He mentioned he earned A’s and B’s in his one year at ELAC and took pride in his English and Chicano Studies classes because they required him to further develop his reading and writing. He contacted his tutor more than vice-versa. He is now prideful of his academics and plans to study sports medicine at Missouri, specifically kinesiology.
“I definitely had to turn the corner big time with my academics,” Robledo said. “I told myself before I went to ELAC that this is my last chance of going anywhere. I’ve got to fix it.
“I had a hard time in high school. I believe the reason why I had a hard time was a lack of focus and a lack of reasoning why I should do it. I just didn’t think it was important, just like any typical kid would think. I realized that way after football, I will have to rely on my degree. I want to gain as much knowledge as I can over these years.”
While he is gaining strength with his mental outlook, his physical stature is robust. Robledo stands a firm 6-foot-5 and 280 pounds, a body ready for the rigors of SEC football.
He has developed his muscle mass and agility thanks to the intense training at Resilience Fitness and JET Sports Training in Tucson. Before that, especially when he was at Cholla, he was on his own when it came to maintaining his body for football.
“I didn’t have a lot of help, nor did I have a lot of support at Cholla because we did not have trainers like other schools,” Robledo said. “I made my own workout plans. I determined I was going to work on this one day and that another another day. I made plans looking at workout ideas on my phone.”
Bobby Rodriguez, owner of JET Sports Training, mentioned that since he first met Robledo when Robledo was a sophomore at Cholla, “he’s always been a respectful young man with a great attitude, raised by great parents.”
“Now Daniel gets to play with the big boys in the SEC, get a first class education at the University of Missouri and play for the Mizzou Tigers,” Rodriguez added. “Daniel is a testament of what happens when you become obsessed with your goals in order to better yourself and your future.”
The fact that a football player from Cholla will play for an SEC school is a heck of a Cinderella story. Hollywood stuff. Cholla is nowhere close to being a football factory like other schools that budget substantially toward athletics.
Names that come to mind who played football at Cholla include Vance Johnson, Jonas Eldridge, Stan Berryhill, Mike Scurlock, Chris Corral and John Denny Jr. The most recent to play at Cholla out of those players is Denny in 1998.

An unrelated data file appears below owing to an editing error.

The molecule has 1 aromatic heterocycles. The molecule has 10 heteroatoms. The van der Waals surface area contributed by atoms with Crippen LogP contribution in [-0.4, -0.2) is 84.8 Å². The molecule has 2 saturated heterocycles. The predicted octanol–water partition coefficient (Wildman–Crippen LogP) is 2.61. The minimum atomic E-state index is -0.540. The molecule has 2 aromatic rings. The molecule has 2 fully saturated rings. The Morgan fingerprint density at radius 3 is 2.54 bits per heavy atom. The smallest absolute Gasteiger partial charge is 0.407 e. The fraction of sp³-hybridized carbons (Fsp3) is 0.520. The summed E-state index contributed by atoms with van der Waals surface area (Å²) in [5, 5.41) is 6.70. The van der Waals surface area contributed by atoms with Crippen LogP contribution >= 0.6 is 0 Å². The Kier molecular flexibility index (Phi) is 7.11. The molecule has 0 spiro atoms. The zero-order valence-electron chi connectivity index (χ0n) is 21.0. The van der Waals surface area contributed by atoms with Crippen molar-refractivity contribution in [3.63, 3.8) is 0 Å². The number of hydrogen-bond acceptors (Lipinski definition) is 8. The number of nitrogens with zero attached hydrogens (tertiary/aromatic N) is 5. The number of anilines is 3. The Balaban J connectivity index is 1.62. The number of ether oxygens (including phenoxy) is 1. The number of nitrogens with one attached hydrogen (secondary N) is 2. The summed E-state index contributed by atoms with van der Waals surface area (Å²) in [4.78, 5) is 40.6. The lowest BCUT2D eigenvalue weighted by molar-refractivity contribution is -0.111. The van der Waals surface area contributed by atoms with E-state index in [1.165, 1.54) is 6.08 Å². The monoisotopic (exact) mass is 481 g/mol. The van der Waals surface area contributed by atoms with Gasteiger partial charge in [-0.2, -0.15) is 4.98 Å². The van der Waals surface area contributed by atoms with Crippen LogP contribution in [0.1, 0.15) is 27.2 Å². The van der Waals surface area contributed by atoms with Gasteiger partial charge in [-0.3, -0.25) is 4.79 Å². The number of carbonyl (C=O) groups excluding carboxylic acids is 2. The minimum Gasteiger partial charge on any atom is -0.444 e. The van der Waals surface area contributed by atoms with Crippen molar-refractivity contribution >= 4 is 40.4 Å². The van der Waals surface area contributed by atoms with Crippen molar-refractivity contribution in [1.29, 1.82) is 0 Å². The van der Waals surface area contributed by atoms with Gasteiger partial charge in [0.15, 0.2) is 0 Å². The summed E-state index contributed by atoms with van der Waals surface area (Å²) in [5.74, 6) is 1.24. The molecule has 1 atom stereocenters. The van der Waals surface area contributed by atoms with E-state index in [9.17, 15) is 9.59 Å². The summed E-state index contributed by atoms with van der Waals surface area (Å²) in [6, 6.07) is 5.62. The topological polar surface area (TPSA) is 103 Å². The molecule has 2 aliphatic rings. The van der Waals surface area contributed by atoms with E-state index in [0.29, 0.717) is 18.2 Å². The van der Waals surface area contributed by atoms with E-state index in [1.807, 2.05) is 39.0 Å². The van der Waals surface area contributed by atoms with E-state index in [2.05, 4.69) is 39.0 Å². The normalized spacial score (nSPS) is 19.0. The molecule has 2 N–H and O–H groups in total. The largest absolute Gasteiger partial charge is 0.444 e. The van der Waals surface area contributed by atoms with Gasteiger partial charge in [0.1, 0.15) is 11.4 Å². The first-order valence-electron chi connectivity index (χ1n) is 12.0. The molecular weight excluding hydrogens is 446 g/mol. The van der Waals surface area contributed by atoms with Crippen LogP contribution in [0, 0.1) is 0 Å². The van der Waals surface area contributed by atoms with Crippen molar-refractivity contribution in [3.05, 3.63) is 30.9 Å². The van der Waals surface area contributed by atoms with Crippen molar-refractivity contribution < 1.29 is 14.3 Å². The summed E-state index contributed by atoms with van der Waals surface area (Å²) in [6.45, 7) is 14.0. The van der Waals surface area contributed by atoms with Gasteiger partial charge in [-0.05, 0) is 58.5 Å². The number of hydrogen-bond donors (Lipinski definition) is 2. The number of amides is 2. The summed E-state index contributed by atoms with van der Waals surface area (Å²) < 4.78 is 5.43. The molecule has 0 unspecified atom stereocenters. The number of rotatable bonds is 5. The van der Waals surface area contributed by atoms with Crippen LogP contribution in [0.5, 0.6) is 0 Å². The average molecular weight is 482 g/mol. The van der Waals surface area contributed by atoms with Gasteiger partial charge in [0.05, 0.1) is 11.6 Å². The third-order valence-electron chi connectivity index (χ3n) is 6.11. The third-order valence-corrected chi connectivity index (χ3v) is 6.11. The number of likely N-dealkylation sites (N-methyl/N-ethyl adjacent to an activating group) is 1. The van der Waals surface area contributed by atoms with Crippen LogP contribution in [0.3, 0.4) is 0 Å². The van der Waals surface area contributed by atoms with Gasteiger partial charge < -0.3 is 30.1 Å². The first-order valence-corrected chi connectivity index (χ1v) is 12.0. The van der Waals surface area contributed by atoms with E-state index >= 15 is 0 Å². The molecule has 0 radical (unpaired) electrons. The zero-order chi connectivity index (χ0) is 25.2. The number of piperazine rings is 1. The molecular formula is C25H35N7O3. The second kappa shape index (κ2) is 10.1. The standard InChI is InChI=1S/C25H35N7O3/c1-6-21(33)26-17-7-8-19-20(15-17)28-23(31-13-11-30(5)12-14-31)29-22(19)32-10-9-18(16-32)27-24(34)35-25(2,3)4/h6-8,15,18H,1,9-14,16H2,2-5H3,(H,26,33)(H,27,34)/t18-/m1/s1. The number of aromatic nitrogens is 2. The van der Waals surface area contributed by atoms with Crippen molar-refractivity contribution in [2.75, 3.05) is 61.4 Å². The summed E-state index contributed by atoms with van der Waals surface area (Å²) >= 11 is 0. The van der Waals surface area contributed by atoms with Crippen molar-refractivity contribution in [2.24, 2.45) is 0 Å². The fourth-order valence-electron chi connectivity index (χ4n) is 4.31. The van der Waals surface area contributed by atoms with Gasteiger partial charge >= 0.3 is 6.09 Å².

“Schools like Cholla, Palo Verde, sometimes even Pueblo … those kids there at those schools, you don’t think they are Division I level and nobody thinks they’ll get recruited,” Robledo said. “It’s a once-in-a-lifetime deal that kids can come out of those schools and be a Division I prospect.
“Kids who go to those schools are not lesser than anybody else. It’s a myth. Don’t believe it. I think it’s silly to think, ‘Oh, you play for Cholla. You’re trash. You’re not good.’ That does not define you. If you put the work in and hit the weight room, and have pride in what you do in the classroom, that’s what defines you.”
Hope’s end has turned to hope springs eternal for Robledo.
He has matured through life’s hard knocks at such a young age. He is only 19 years old. He is beyond his years now.
When asked what he would tell young athletes locally who are in the same position he was in 2018 — without a local junior college to continue an academic and athletic career — Robledo said, “You can’t completely see darkness and say, ‘Nah, that’s it.’
“There’s always one small light of hope you’re going to see. You just can’t always see it right now. Don’t lose sight of it. Work for it.”
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ALLSPORTSTUCSON.com publisher, writer and editor Javier Morales is a former Arizona Press Club award winner. He is a former Arizona Daily Star beat reporter for the Arizona basketball team, including when the Wildcats won the 1996-97 NCAA title. He has also written articles for CollegeAD.com, Bleacher Report, Lindy’s Sports, TucsonCitizen.com, The Arizona Republic, Sporting News and Baseball America, among many other publications. He has also authored the book “The Highest Form of Living”, which is available at Amazon.